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HSBC Business School Students Intern at Bangladeshi Grameen Bank

Time:2013-04-03 10:38:52  Hits:[]
 
During the 2013 winter break, students from HSBC Business School once again participated in the Grameen Bank internship project in Bangladesh. The team mainly consisted of members from the Commercial Bank Association of Peking University, who was the main organizer of this project.

Each year, the Commercial Bank Association organizes a number of students to participate in the Grameen Bank Winter Internship Program. The association is committed to taking full advantage of the international background of the HSBC Business School (PHBS) in order to build a professional networking platform and to inspire students interested in pursuing a career in commercial banking. This project also gives students a chance to experience banking that is more than for wealthy professionals and large commercial banks. “The project has been successfully carried out for two years. The Commercial Bank Association and the International Department of the Grameen Bank have established a good friendship and stable cooperative relations.” said Feng Cuiting, the president of the Commercial Bank Association. He continued to point out that the program provides opportunities for future PHBS students to take part in this internship.

  Li Fan, the vice president of the Commercial Bank Association, who was also in charge of the program this year, pointed out that the Commercial Bank Association internship project group contacted the International Department of the Grameen Bank in advance to get arrange their schedule, to arrange accommodation for students and to help participants with their visa application. The Commercial Bank Association tried their best to provide good services to the participants during the internship in Bangladesh, such as buying local phone cards for everyone.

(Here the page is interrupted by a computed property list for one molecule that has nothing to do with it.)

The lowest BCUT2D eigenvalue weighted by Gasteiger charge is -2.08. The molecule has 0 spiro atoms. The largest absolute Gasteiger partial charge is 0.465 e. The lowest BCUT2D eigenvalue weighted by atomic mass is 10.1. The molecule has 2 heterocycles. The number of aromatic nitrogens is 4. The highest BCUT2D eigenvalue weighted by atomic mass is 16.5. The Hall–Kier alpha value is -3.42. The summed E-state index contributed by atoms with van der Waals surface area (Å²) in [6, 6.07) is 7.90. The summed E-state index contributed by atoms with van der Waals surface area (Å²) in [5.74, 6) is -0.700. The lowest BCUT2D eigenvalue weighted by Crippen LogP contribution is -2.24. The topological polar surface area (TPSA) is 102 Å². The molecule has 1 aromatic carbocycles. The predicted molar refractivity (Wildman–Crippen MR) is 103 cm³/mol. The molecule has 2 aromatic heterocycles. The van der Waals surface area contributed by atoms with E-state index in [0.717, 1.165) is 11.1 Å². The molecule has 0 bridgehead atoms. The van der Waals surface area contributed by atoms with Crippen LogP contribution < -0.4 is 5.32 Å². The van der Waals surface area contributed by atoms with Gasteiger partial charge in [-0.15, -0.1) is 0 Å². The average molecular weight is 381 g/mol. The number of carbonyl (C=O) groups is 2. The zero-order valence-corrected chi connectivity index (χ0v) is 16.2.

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(Feng Cuiting, the president of Commercial Bank Association, with Muhammad Yunus, the founder of Grameen Bank)

Participants visited the Grameen Bank Headquarters, conducted research on the specific operations of the bank in the local microcredit department of Grameen Bank and learned the effectiveness of the Bank and its impact on the local  impoverished community. During the internship, students also experienced the lives of local people as well as the working operations of Grameen Bank. The internship project itself is a bold financial initiative. As Professor Yunus, founder of Grameen Bank, declared, "We celebrate the loans without collateral. We announced the end of an era of a long-term financial isolation. A loan is more than a business, like the food, the loan is a kind of human rights.”  Loans based on trust give hope to the poor to improve their lives. This experience also gave the students of the Commercial Bank Association insights into the development of Chinese credit. In spite of the vastly different situations of Bangladesh and China, all countries can learn from the Grameen Bank to provide financial services for all of its citizens.

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(Feng Cuiting, the president of Commercial Bank Association, Li Fan, the vice president of Commercial Bank Association and CEO of Grameen Bank)